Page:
I havent tried it, but I bet a .22LR cartridge, a Paco tool, and a ball of wax would make a very good hunting round.

(You should keep in mind that filling any bullet with anything will add weight, which can cuase the pressures to increase to extreme limits. I do not recommend anyone try this).

whm1974
January 22, 2005, 09:48 PM
Hhrshooter's claims of causing you to go to jail are unfounded, unless maybe you live in a state where vaseline filled hollowpoints are illegal. Otherwise, either you have the right to use lethal force, or you don't. If you do, you can use cyanide to fill hollowpoints if you like, or anything else.

I wouldn't do it. During the trial the DA will use this to make you look like YOU WANTED to kill someone. Even if you win this one, you will also face a civil suit.

Stick to factory ammo. If you can use what the police carry or get some plain JHP.

-Bill

dev_null
January 22, 2005, 09:50 PM
I wanna try Henry Bowman's trick of putting lighter flints in the hollowpoint of a .22! :D

SkyDaver
January 22, 2005, 10:32 PM
I tried the flint thing; unsuccessfully.

Had to drill out the hollow point to get the flint to fit ... didn't see any sparks when it hit (although it was daytime)

Way too much work to be fun, don't even know if it was successful.

Hypnogator
January 23, 2005, 12:22 AM
Back in the olden days when the only 230-gr HP bullets available for .45 ACP were from Norma (barely better than FMJs) I experimented with hollowing out the point a bit more with a drill press, then inserting a magnum small rifle primer upside down into the resulting cavity. Inasmuch as the drilling left a small flange of lead around the hole, it fit nicely when pressed over the edge of the primer, holding it securely in the bullet.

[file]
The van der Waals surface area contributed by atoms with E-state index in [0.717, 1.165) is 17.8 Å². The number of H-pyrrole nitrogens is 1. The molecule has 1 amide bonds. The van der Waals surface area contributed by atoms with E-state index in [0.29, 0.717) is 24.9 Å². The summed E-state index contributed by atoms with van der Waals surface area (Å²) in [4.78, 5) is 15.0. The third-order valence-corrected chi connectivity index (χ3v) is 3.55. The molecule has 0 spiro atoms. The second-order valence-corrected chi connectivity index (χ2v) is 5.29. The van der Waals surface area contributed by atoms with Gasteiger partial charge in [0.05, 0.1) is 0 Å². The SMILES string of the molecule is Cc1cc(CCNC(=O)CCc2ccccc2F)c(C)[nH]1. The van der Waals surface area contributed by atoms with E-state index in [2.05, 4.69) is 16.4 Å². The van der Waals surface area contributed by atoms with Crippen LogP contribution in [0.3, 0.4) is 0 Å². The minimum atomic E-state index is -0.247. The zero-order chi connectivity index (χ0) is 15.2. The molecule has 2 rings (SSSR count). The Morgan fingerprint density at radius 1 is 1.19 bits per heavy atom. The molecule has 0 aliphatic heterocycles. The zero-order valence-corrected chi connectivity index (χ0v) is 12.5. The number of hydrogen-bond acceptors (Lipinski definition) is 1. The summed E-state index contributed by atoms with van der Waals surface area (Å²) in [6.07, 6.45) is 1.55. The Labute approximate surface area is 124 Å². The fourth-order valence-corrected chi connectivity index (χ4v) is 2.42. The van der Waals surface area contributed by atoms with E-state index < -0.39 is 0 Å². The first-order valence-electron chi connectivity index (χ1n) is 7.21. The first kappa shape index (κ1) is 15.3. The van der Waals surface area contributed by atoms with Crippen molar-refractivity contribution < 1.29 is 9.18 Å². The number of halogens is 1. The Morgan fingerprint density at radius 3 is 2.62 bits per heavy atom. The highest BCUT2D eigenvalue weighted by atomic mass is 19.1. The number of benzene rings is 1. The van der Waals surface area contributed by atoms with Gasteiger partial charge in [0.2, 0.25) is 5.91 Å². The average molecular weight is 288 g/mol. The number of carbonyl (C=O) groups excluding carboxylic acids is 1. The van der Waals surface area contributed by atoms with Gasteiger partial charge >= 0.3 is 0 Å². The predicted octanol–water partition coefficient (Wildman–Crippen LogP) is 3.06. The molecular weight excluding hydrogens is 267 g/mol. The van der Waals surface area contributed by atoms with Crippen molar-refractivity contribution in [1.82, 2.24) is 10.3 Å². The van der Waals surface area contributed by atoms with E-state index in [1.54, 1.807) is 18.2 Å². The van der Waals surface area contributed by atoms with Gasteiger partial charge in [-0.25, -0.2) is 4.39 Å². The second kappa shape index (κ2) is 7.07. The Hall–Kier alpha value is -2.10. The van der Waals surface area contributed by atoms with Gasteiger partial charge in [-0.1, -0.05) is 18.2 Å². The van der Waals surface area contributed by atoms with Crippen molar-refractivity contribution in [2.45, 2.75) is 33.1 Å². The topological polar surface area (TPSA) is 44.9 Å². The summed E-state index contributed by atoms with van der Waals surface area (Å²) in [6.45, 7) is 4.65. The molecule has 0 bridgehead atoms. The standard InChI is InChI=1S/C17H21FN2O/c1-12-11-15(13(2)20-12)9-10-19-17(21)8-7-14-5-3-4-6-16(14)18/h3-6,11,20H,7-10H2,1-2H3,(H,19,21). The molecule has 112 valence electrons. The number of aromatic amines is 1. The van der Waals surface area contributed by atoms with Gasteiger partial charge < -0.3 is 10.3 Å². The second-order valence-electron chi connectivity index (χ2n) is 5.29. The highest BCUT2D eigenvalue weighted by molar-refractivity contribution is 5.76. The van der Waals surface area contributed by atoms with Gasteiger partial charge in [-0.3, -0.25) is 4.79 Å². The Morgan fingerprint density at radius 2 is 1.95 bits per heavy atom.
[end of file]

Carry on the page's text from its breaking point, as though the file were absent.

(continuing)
Test fired hardball, which penetrated about 3/4 of the way through an old Dun & Bradstreet book (about 6"). The "explosive" bullet blew a hole the size of the palm of my hand out of the rear of the same sized book. :eek: :what: :eek:

Never carried them for real, though. Nowadays, I'm happy with 230-gr HydraShoks. ;)

Feanaro
January 23, 2005, 01:03 AM
Everytime this comes up, or using reloaded ammo for SD, people crawl out of the walls to say that it will get you put in jail. Find me ONE case where a person was convicted of murder because of the ammo they used. It's a possibility but it's about as overblown as over-penetration, "stopping power", and "energy dump" combined.

Brass Balls
January 23, 2005, 01:11 AM
Is there any advantage with filling the cavities of hollow points with vaseline?

Does this by chance have anything to do with the use of a rubber french maid outfit?

Kevlarman
January 23, 2005, 01:55 AM
Test fired hardball, which penetrated about 3/4 of the way through an old Dun & Bradstreet book (about 6"). The "explosive" bullet blew a hole the size of the palm of my hand out of the rear of the same sized book.

I always wondered if that was possible to do! One of my Gunsmith Cats comics has a dude in it with "exploder" bullets; basically just a hollowpoint filled with a bit of gunpowder and topped with a primer. He intended to shoot a gascan with it. I thought it was pretty clever, and also pretty cool that the author knew that firing regular bullets at a gascan would likely not cause an explosion.

That said, I have experimented with gunpowder filled arrows. :neener:

greyeyezz
January 23, 2005, 02:15 AM
I did the same thing with a drill bit and a Corbon 357Sig hollowpoint. The primer actually fit in there nice and tight. Didn't have the nads to shoot it though. :scrutiny:

lycanthrope
January 23, 2005, 02:47 AM